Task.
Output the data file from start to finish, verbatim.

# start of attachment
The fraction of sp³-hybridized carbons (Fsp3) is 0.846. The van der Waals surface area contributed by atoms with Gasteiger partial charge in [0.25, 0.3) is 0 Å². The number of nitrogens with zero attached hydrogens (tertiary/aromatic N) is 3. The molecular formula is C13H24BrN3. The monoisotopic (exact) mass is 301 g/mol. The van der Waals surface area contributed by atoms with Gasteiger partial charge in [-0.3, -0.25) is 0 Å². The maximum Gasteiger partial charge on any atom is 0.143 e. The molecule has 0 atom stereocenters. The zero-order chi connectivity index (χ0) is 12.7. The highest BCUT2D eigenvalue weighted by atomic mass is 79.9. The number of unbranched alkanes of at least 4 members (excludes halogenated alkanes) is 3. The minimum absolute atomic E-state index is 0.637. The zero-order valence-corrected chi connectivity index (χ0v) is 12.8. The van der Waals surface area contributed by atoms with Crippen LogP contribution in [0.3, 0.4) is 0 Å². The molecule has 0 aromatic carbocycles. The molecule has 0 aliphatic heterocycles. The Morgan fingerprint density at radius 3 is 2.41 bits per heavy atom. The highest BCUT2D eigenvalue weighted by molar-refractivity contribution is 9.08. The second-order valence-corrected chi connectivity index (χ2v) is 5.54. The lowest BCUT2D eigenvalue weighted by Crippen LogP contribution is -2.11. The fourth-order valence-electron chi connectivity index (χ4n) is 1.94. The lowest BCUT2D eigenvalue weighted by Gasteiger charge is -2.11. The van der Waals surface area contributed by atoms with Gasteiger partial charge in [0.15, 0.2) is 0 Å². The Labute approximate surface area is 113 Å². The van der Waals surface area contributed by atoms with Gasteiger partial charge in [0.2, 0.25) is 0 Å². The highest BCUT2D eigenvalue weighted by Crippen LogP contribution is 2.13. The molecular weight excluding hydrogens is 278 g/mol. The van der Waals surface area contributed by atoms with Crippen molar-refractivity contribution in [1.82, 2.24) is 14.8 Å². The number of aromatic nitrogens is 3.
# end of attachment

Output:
The fraction of sp³-hybridized carbons (Fsp3) is 0.846. The van der Waals surface area contributed by atoms with Gasteiger partial charge in [0.25, 0.3) is 0 Å². The number of nitrogens with zero attached hydrogens (tertiary/aromatic N) is 3. The molecular formula is C13H24BrN3. The monoisotopic (exact) mass is 301 g/mol. The van der Waals surface area contributed by atoms with Gasteiger partial charge in [-0.3, -0.25) is 0 Å². The maximum Gasteiger partial charge on any atom is 0.143 e. The molecule has 0 atom stereocenters. The zero-order chi connectivity index (χ0) is 12.7. The highest BCUT2D eigenvalue weighted by atomic mass is 79.9. The number of unbranched alkanes of at least 4 members (excludes halogenated alkanes) is 3. The minimum absolute atomic E-state index is 0.637. The zero-order valence-corrected chi connectivity index (χ0v) is 12.8. The van der Waals surface area contributed by atoms with Crippen LogP contribution in [0.3, 0.4) is 0 Å². The molecule has 0 aromatic carbocycles. The molecule has 0 aliphatic heterocycles. The Morgan fingerprint density at radius 3 is 2.41 bits per heavy atom. The highest BCUT2D eigenvalue weighted by molar-refractivity contribution is 9.08. The second-order valence-corrected chi connectivity index (χ2v) is 5.54. The lowest BCUT2D eigenvalue weighted by Crippen LogP contribution is -2.11. The fourth-order valence-electron chi connectivity index (χ4n) is 1.94. The lowest BCUT2D eigenvalue weighted by Gasteiger charge is -2.11. The van der Waals surface area contributed by atoms with Gasteiger partial charge in [0.15, 0.2) is 0 Å². The Labute approximate surface area is 113 Å². The van der Waals surface area contributed by atoms with Gasteiger partial charge in [0.2, 0.25) is 0 Å². The highest BCUT2D eigenvalue weighted by Crippen LogP contribution is 2.13. The molecular weight excluding hydrogens is 278 g/mol. The van der Waals surface area contributed by atoms with Crippen molar-refractivity contribution in [1.82, 2.24) is 14.8 Å². The number of aromatic nitrogens is 3.